Published Date
Thumbnail Title
Forging New Paths

Autonomous Vehicles Developed by HKUST Engineering Professor Serve the Community during COVID-19 Outbreak in Mainland China

Content Banner
Professor LIU Ming invented Hong Kong’s first autonomous car at the Hong Kong University of Science and Technology in 2017.
Professor LIU Ming invented Hong Kong’s first autonomous car at the Hong Kong University of Science and Technology in 2017. [Download Photo]
Body

Since the 1980s, science fiction has spun visions of flying cars, autonomous vehicles and jetpack-powered human flight. However, it’s only in the past decade that breakthroughs in unmanned vehicles have made the possibility of such transport a reality. As the coronavirus spread through China, Professor LIU Ming, Assistant Professor of HKUST’s Department of Electronic and Computer Engineering and Department of Computer Science and Engineering, and Director of the Intelligent Autonomous Driving Center, had the immense satisfaction of seeing the autonomous vehicles developed at his start-up contribute to the effort to contain the spread of the disease.

As cities in central China went into lockdown to contain the coronavirus, the multifarious possibilities of artificial intelligence (AI) became apparent. With local administrations grappling with how to provide necessary services while facing both manpower shortages and the need to reduce people-to-people contact, the autonomous vehicles, developed by Professor Liu’s company Shenzhen Unity Drive Innovation Technology (UDI) had an opportunity to shine.

UDI provided two low-speed unmanned vehicles to Zibo, the city in Shandong province where Professor Liu was born, free of charge. The vehicles have been used to transport fresh fruit, vegetables and other supplies to severely affected areas since early February (view the YouTube video).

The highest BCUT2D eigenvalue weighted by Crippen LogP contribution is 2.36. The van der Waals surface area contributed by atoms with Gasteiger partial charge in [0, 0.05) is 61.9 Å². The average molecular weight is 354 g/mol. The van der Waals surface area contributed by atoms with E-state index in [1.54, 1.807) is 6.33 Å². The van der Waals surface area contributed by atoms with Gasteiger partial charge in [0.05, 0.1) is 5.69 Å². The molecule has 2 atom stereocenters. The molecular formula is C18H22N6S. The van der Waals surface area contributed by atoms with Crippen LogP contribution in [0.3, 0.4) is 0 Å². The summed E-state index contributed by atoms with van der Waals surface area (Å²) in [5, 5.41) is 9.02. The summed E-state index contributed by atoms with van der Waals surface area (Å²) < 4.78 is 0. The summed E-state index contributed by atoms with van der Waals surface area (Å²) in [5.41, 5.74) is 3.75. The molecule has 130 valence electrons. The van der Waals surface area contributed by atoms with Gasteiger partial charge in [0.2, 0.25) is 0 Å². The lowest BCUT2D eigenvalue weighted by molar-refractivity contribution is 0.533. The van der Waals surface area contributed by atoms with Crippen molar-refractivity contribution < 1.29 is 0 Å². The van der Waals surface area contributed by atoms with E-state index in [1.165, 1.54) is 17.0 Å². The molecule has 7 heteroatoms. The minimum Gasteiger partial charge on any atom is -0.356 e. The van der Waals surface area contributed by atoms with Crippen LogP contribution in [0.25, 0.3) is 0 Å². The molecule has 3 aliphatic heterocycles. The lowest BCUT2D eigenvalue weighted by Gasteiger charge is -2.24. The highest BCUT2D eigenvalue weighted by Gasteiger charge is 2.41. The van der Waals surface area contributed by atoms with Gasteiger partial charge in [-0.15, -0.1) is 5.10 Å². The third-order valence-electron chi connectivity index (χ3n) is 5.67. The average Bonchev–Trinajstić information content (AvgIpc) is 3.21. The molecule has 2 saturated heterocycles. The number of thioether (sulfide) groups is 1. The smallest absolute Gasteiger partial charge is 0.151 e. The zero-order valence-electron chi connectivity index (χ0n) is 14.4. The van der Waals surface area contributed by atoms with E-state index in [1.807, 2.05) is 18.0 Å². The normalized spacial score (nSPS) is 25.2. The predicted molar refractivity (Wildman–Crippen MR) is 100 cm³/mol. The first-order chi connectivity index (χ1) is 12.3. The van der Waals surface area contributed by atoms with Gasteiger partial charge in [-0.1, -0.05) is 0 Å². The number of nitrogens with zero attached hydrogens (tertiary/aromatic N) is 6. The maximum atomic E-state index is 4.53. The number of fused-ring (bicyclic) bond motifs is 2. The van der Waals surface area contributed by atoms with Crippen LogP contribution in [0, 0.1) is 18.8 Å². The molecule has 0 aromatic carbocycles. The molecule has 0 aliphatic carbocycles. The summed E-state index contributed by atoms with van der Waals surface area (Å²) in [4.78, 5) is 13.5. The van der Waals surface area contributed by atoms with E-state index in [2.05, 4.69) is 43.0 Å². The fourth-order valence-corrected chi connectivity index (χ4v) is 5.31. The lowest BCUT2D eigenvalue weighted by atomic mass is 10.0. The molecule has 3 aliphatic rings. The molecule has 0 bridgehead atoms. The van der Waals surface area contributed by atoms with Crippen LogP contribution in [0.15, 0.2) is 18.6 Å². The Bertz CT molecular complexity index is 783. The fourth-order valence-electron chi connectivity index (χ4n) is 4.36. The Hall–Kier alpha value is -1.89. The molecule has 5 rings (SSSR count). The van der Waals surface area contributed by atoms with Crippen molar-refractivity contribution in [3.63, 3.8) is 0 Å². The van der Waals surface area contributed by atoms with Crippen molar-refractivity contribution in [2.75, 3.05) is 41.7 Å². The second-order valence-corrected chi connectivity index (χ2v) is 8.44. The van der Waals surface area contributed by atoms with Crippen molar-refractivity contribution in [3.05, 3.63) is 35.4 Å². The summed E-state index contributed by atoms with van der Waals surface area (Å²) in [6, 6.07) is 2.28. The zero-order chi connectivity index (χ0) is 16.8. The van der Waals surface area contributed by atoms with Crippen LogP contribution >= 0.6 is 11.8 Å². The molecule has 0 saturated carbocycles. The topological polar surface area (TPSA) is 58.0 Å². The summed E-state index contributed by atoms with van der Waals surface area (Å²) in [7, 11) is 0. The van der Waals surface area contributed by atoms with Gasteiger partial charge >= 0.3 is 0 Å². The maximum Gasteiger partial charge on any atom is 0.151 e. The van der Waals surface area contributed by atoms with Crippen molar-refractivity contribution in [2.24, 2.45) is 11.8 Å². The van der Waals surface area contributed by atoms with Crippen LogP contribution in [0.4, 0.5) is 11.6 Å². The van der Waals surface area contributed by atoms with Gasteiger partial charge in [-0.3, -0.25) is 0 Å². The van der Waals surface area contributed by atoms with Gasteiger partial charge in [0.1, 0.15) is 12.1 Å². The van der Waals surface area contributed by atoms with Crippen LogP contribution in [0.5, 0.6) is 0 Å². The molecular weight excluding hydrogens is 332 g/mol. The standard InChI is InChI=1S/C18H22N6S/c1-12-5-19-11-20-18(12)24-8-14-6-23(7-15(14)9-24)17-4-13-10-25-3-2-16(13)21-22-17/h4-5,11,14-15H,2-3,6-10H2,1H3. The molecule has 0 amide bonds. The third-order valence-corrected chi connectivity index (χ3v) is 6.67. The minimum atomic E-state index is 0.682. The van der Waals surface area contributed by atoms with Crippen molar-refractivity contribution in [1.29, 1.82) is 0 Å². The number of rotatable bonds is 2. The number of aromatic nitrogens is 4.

Each vehicle­, carrying about 750 kg of supplies and driving at between 15-25km per hour, made deliveries four times a day. They also supplied groceries and vegetables to 16 nearby villages. Once goods were loaded into the vehicle, destinations were selected via a mobile app.

Later, UDI provided unmanned vehicles to Pingshan district in Shenzhen free of charge to distribute meals to the staff of a quarantined village there three times a day. The vehicles were also used to send materials to hospitals in Shenzhen, to spray disinfectant on streets and to broadcast messages to the community.

“When news of the coronavirus broke, we were confident that autonomous vehicles could play a positive role,” says Professor Liu, who felt a deep responsibility to serve the community at this critical juncture. “The central government has already endorsed unmanned technologies as part of its national strategy and local governments were willing to try to use the technology to help contain the epidemic.”

Gearing Up for Opportunities

In addition to providing a crucial service during the crisis, running the vehicles on public streets proved to be an invaluable experience for UDI.

“We gained priceless first-hand operating data and real-world experience,” says Professor Liu. “This means we have moved from the realm of possibility into reality. The last two months have given us an incredible boost of confidence.”

Moreover, the intense media coverage of the vehicles has raised public awareness of the benefits of autonomous vehicles and the myriad ways in which they could be used.

The company is in discussions with several well-known companies on developing solutions for them. “From an economic perspective, these vehicles offer quantifiable benefits,” Professor Liu says. “The most obvious one is that companies need not hire as many drivers.”

While the coronavirus epidemic has given the industry a fillip, the technology still has a long way to go. Borrowing examples from the telecommunications sector, Professor Liu says the autonomous vehicle industry is like a “Huawei”, which focuses on hardware, but lacks a “China Mobile” to provide a network through which it can operate.

“A single company cannot address the entire spectrum. We need many players and several success stories for the market to grow.”

Igniting a Passion for Robotics

Professor Liu’s interest in science, technology and engineering started early. “While STEM education is now all the rage in Hong Kong, I experienced it as a child,” he recalls. “Because my parents were teachers, I had access to various science and technology-related resources. After kindergarten, I went to the laboratories at the school they worked in, played with oscilloscopes or watched videos on anatomy. I was exposed to programming in primary school.” For fun, he assembled radios and airplane models.

In fact, from his first year at Tongji University, he didn’t need financial support from his parents as he helped companies on projects related to coding and electronic circuit design. “In Year 2, I was lucky to be chosen to participate in a project helping my university set up its School of Automotive Studies. That was when my association with vehicles formally began.”